MPs have raised concerns that the Department for Environment, Food and Rural Affairs (DEFRA), is struggling as Brexit-related workloads snowball across Whitehall.
In a letter to the House of Commons environmental audit committee, the environment secretary Michael Gove said his department has identified “43 work streams related to our March 2019 readiness for EU Exit”. However, this is likely to increase to 70, he explained.
Gove also confirmed his team “has plans” for all “day one” projects – that is, readiness for the first day outside the EU. However, he didn’t provide any detail as to how many, or what they are.
In the recent Spring Statement DEFRA was allocated £310m in 2018-19 to prepare for Brexit. In December 2017 the National Audit Office reported that the department would need to hire 1,200 new staff by March 2018 to work on 43 Brexit-related work streams.
Earlier this month, the Institute for Government think tank reported that DEFRA’s headcount had rocketed 65% since the June 2016 referendum.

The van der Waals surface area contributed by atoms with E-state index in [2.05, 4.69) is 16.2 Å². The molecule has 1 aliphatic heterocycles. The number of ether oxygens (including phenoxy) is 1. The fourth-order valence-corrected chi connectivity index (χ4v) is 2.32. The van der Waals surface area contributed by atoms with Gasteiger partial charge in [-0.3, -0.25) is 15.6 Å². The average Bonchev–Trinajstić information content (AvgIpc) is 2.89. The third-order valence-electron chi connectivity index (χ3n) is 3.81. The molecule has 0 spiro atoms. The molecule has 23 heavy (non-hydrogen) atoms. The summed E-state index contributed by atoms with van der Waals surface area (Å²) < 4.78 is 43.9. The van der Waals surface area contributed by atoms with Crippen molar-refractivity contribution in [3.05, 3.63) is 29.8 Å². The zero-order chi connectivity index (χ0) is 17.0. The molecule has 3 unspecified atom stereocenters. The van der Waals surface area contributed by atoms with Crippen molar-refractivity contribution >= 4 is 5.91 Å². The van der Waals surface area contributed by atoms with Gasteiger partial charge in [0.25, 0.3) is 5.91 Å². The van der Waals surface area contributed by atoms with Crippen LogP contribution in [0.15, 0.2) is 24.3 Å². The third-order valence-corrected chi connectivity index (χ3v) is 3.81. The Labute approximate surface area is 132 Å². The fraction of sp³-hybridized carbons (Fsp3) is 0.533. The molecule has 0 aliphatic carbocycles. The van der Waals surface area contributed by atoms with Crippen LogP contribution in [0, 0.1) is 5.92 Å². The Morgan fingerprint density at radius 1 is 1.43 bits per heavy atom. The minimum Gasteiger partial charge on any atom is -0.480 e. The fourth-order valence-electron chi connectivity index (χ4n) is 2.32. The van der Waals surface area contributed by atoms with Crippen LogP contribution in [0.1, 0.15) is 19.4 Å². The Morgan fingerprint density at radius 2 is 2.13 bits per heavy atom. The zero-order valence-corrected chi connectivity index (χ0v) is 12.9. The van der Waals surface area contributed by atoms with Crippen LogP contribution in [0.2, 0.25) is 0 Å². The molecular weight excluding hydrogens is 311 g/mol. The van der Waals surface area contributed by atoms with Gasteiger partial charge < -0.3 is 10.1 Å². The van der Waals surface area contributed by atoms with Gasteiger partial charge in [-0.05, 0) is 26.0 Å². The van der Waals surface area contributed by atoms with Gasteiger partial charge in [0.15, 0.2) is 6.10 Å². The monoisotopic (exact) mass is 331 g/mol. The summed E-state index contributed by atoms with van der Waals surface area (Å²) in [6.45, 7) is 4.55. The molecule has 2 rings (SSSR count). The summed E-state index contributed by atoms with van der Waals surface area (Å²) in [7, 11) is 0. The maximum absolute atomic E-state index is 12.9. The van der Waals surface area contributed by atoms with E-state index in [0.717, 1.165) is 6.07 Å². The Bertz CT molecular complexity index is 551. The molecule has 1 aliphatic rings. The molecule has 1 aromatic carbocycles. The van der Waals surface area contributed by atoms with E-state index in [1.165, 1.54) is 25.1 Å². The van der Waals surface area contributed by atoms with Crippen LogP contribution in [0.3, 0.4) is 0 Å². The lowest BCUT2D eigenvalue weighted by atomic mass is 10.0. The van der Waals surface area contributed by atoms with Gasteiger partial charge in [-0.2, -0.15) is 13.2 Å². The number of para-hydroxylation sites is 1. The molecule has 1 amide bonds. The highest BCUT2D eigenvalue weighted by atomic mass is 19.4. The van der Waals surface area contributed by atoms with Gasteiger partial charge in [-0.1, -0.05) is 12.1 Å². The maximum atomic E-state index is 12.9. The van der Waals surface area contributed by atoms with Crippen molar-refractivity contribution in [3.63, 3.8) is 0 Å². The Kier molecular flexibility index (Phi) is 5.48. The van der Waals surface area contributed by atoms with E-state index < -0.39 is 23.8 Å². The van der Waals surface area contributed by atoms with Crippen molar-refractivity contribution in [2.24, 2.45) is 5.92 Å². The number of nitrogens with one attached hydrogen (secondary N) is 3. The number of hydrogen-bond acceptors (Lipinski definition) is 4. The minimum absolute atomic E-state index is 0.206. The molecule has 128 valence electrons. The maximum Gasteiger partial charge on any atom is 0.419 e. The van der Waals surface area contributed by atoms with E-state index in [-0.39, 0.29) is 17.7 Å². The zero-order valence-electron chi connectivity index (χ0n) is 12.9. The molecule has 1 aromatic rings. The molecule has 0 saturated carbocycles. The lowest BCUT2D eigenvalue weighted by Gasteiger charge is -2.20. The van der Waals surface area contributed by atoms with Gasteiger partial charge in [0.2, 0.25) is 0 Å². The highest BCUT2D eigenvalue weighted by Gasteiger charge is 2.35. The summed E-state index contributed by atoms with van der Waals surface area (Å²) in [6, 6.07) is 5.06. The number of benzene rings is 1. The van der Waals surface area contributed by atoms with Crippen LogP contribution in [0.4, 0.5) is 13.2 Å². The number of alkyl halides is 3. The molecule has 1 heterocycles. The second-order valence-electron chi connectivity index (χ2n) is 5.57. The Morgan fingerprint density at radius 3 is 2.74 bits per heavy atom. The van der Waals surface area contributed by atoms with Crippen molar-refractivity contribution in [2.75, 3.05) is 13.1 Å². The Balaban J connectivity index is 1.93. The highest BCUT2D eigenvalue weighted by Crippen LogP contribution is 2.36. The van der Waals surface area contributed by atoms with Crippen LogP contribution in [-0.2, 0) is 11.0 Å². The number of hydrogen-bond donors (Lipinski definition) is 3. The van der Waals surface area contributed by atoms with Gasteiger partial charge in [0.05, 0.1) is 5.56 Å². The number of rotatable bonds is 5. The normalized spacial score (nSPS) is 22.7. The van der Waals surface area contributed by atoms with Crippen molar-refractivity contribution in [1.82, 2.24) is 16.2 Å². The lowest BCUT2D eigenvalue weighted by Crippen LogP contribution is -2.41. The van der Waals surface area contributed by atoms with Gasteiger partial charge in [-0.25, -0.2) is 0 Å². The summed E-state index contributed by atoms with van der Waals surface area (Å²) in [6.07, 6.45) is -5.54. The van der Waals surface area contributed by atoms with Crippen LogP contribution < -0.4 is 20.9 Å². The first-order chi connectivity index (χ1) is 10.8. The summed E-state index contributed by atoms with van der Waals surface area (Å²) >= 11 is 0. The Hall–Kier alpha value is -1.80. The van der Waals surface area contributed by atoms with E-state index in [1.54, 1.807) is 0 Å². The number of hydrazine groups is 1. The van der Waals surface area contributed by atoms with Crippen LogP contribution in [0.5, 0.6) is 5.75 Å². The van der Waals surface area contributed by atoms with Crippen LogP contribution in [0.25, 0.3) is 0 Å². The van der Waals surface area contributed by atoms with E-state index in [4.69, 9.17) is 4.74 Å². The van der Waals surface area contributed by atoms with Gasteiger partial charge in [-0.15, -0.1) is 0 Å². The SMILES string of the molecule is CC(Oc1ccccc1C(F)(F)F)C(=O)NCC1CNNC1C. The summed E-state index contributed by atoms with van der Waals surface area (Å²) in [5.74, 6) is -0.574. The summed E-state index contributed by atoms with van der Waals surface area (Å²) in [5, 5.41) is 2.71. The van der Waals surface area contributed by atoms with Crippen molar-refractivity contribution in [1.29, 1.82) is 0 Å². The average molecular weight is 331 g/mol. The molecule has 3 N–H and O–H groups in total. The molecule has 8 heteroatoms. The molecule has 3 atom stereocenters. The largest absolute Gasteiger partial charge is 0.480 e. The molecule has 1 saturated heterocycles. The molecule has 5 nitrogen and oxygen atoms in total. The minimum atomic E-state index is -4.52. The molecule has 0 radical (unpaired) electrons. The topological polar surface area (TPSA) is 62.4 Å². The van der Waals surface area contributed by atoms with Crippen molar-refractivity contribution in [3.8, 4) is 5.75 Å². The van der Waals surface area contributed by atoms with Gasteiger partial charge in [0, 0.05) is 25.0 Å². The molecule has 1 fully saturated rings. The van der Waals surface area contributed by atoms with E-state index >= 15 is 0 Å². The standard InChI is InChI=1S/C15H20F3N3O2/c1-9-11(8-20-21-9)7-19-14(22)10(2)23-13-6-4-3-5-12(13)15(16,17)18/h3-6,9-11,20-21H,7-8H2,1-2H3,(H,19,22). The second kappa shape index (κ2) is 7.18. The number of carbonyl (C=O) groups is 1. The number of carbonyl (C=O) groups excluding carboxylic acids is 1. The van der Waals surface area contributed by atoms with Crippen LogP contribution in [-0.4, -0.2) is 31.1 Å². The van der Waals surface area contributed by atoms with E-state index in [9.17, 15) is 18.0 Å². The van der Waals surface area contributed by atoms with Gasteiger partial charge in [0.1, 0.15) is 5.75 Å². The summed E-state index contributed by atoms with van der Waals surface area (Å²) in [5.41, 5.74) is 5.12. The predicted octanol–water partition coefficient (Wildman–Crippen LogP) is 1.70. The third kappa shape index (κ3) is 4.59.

However, the EAC is concerned that the department cannot deal with the growing scale and complexity of leaving the EU.
“From chemicals to climate change, huge regulatory questions remain unanswered,” said the committee’s chair Mary Creagh. “DEFRA and its agencies have lost almost 5,000 staff since 2010, leaving them struggling to cope with Brexit.
We have concerns about the department’s capability to deliver a growing amount of Brexit-related work, and the cost of hiring new staff,” she added.